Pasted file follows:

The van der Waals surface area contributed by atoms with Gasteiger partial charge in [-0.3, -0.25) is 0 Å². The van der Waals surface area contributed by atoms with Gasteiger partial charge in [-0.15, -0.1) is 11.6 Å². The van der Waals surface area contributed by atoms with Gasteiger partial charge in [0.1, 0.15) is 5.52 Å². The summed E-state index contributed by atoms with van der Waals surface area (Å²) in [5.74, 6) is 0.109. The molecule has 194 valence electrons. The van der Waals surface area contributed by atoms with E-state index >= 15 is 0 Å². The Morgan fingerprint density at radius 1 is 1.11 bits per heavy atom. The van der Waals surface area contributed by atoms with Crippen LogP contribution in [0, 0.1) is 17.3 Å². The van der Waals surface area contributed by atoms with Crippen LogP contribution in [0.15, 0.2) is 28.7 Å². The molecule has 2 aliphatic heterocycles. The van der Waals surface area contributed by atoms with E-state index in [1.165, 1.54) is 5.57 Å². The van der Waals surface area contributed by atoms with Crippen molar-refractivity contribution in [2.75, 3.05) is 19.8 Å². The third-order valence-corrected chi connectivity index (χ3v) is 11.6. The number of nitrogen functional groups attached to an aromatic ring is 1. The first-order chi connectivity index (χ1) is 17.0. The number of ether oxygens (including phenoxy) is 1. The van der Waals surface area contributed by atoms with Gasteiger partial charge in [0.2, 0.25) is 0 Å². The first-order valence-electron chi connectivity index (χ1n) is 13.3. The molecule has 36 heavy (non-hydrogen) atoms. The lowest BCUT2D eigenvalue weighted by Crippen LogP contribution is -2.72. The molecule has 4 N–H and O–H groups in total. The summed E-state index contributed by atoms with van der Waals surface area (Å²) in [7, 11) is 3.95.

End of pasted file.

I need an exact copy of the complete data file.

The van der Waals surface area contributed by atoms with Gasteiger partial charge in [-0.3, -0.25) is 0 Å². The van der Waals surface area contributed by atoms with Gasteiger partial charge in [-0.15, -0.1) is 11.6 Å². The van der Waals surface area contributed by atoms with Gasteiger partial charge in [0.1, 0.15) is 5.52 Å². The summed E-state index contributed by atoms with van der Waals surface area (Å²) in [5.74, 6) is 0.109. The molecule has 194 valence electrons. The van der Waals surface area contributed by atoms with E-state index >= 15 is 0 Å². The Morgan fingerprint density at radius 1 is 1.11 bits per heavy atom. The van der Waals surface area contributed by atoms with Crippen LogP contribution in [0, 0.1) is 17.3 Å². The van der Waals surface area contributed by atoms with Crippen LogP contribution in [0.15, 0.2) is 28.7 Å². The molecule has 2 aliphatic heterocycles. The van der Waals surface area contributed by atoms with E-state index in [1.165, 1.54) is 5.57 Å². The van der Waals surface area contributed by atoms with Crippen molar-refractivity contribution in [2.75, 3.05) is 19.8 Å². The third-order valence-corrected chi connectivity index (χ3v) is 11.6. The number of nitrogen functional groups attached to an aromatic ring is 1. The first-order chi connectivity index (χ1) is 17.0. The number of ether oxygens (including phenoxy) is 1. The van der Waals surface area contributed by atoms with Gasteiger partial charge in [0.2, 0.25) is 0 Å². The first-order valence-electron chi connectivity index (χ1n) is 13.3. The molecule has 36 heavy (non-hydrogen) atoms. The lowest BCUT2D eigenvalue weighted by Crippen LogP contribution is -2.72. The molecule has 4 N–H and O–H groups in total. The summed E-state index contributed by atoms with van der Waals surface area (Å²) in [7, 11) is 3.95.